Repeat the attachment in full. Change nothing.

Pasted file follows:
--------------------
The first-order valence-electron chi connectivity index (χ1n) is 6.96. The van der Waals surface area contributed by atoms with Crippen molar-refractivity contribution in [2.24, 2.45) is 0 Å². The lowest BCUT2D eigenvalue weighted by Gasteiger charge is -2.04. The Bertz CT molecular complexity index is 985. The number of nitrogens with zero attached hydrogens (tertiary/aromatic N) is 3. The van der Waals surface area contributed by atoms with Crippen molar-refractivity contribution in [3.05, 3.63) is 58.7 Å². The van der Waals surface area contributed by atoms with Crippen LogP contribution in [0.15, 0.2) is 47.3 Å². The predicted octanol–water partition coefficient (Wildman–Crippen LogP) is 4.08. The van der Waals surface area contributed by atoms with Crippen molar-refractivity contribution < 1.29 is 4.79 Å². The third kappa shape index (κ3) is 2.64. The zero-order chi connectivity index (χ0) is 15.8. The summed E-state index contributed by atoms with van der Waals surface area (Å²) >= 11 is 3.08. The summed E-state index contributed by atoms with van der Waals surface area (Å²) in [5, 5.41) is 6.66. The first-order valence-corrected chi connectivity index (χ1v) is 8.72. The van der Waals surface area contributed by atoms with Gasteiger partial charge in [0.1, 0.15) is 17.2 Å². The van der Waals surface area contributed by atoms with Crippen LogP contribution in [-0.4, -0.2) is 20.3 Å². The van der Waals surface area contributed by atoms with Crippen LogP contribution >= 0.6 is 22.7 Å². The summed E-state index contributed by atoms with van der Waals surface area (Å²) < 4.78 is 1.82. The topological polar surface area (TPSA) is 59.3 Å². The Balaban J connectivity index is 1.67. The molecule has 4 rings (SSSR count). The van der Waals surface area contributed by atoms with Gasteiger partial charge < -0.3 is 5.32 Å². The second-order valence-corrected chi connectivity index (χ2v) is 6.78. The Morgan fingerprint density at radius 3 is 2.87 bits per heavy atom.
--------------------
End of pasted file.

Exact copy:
The first-order valence-electron chi connectivity index (χ1n) is 6.96. The van der Waals surface area contributed by atoms with Crippen molar-refractivity contribution in [2.24, 2.45) is 0 Å². The lowest BCUT2D eigenvalue weighted by Gasteiger charge is -2.04. The Bertz CT molecular complexity index is 985. The number of nitrogens with zero attached hydrogens (tertiary/aromatic N) is 3. The van der Waals surface area contributed by atoms with Crippen molar-refractivity contribution in [3.05, 3.63) is 58.7 Å². The van der Waals surface area contributed by atoms with Crippen LogP contribution in [0.15, 0.2) is 47.3 Å². The predicted octanol–water partition coefficient (Wildman–Crippen LogP) is 4.08. The van der Waals surface area contributed by atoms with Crippen molar-refractivity contribution < 1.29 is 4.79 Å². The third kappa shape index (κ3) is 2.64. The zero-order chi connectivity index (χ0) is 15.8. The summed E-state index contributed by atoms with van der Waals surface area (Å²) >= 11 is 3.08. The summed E-state index contributed by atoms with van der Waals surface area (Å²) in [5, 5.41) is 6.66. The first-order valence-corrected chi connectivity index (χ1v) is 8.72. The van der Waals surface area contributed by atoms with Gasteiger partial charge in [0.1, 0.15) is 17.2 Å². The van der Waals surface area contributed by atoms with Crippen LogP contribution in [-0.4, -0.2) is 20.3 Å². The van der Waals surface area contributed by atoms with Crippen LogP contribution >= 0.6 is 22.7 Å². The summed E-state index contributed by atoms with van der Waals surface area (Å²) < 4.78 is 1.82. The topological polar surface area (TPSA) is 59.3 Å². The Balaban J connectivity index is 1.67. The molecule has 4 rings (SSSR count). The van der Waals surface area contributed by atoms with Gasteiger partial charge < -0.3 is 5.32 Å². The second-order valence-corrected chi connectivity index (χ2v) is 6.78. The Morgan fingerprint density at radius 3 is 2.87 bits per heavy atom.